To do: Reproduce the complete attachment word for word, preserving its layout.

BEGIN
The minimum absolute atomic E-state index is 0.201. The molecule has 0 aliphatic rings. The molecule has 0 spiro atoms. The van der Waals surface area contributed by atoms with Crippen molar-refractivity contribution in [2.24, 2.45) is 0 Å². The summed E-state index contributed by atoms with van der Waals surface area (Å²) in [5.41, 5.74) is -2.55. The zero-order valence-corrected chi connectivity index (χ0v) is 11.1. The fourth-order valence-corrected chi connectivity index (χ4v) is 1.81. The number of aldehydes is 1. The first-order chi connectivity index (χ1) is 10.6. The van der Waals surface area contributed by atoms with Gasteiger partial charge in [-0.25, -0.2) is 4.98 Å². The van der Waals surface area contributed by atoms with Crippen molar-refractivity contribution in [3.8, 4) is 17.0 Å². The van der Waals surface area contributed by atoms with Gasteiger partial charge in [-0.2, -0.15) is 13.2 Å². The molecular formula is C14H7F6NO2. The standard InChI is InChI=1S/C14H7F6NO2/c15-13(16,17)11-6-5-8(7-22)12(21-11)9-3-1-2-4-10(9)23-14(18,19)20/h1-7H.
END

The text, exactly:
The minimum absolute atomic E-state index is 0.201. The molecule has 0 aliphatic rings. The molecule has 0 spiro atoms. The van der Waals surface area contributed by atoms with Crippen molar-refractivity contribution in [2.24, 2.45) is 0 Å². The summed E-state index contributed by atoms with van der Waals surface area (Å²) in [5.41, 5.74) is -2.55. The zero-order valence-corrected chi connectivity index (χ0v) is 11.1. The fourth-order valence-corrected chi connectivity index (χ4v) is 1.81. The number of aldehydes is 1. The first-order chi connectivity index (χ1) is 10.6. The van der Waals surface area contributed by atoms with Gasteiger partial charge in [-0.25, -0.2) is 4.98 Å². The van der Waals surface area contributed by atoms with Crippen molar-refractivity contribution in [3.8, 4) is 17.0 Å². The van der Waals surface area contributed by atoms with Gasteiger partial charge in [-0.2, -0.15) is 13.2 Å². The molecular formula is C14H7F6NO2. The standard InChI is InChI=1S/C14H7F6NO2/c15-13(16,17)11-6-5-8(7-22)12(21-11)9-3-1-2-4-10(9)23-14(18,19)20/h1-7H.